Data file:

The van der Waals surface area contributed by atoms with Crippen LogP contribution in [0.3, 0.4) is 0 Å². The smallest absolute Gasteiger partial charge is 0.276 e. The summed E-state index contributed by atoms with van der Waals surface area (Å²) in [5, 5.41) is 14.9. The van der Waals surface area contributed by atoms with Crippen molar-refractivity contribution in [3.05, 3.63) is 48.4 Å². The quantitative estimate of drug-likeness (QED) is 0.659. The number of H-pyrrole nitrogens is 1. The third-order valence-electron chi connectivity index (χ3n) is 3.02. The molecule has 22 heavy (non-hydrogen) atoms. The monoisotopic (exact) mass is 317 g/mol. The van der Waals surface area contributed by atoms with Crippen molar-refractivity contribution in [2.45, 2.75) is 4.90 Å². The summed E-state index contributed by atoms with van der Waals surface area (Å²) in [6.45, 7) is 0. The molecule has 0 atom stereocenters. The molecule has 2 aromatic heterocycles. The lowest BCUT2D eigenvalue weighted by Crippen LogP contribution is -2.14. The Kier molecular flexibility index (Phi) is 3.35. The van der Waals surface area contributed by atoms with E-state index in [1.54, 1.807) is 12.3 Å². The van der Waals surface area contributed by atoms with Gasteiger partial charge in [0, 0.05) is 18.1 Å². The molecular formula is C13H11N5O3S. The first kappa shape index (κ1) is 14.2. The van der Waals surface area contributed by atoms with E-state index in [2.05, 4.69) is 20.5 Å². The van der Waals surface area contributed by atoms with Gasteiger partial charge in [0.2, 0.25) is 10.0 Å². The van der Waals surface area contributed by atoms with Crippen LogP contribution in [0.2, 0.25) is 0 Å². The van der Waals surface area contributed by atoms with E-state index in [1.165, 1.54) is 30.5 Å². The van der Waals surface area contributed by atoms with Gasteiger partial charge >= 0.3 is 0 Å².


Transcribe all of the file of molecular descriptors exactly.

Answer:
The van der Waals surface area contributed by atoms with Crippen LogP contribution in [0.3, 0.4) is 0 Å². The smallest absolute Gasteiger partial charge is 0.276 e. The summed E-state index contributed by atoms with van der Waals surface area (Å²) in [5, 5.41) is 14.9. The van der Waals surface area contributed by atoms with Crippen molar-refractivity contribution in [3.05, 3.63) is 48.4 Å². The quantitative estimate of drug-likeness (QED) is 0.659. The number of H-pyrrole nitrogens is 1. The third-order valence-electron chi connectivity index (χ3n) is 3.02. The molecule has 22 heavy (non-hydrogen) atoms. The monoisotopic (exact) mass is 317 g/mol. The van der Waals surface area contributed by atoms with Crippen molar-refractivity contribution in [2.45, 2.75) is 4.90 Å². The summed E-state index contributed by atoms with van der Waals surface area (Å²) in [6.45, 7) is 0. The molecule has 0 atom stereocenters. The molecule has 2 aromatic heterocycles. The lowest BCUT2D eigenvalue weighted by Crippen LogP contribution is -2.14. The Kier molecular flexibility index (Phi) is 3.35. The van der Waals surface area contributed by atoms with E-state index in [1.54, 1.807) is 12.3 Å². The van der Waals surface area contributed by atoms with Gasteiger partial charge in [0, 0.05) is 18.1 Å². The molecular formula is C13H11N5O3S. The first kappa shape index (κ1) is 14.2. The van der Waals surface area contributed by atoms with E-state index in [2.05, 4.69) is 20.5 Å². The van der Waals surface area contributed by atoms with Gasteiger partial charge in [0.2, 0.25) is 10.0 Å². The van der Waals surface area contributed by atoms with Crippen LogP contribution in [0.2, 0.25) is 0 Å². The van der Waals surface area contributed by atoms with E-state index in [1.165, 1.54) is 30.5 Å². The van der Waals surface area contributed by atoms with Gasteiger partial charge >= 0.3 is 0 Å².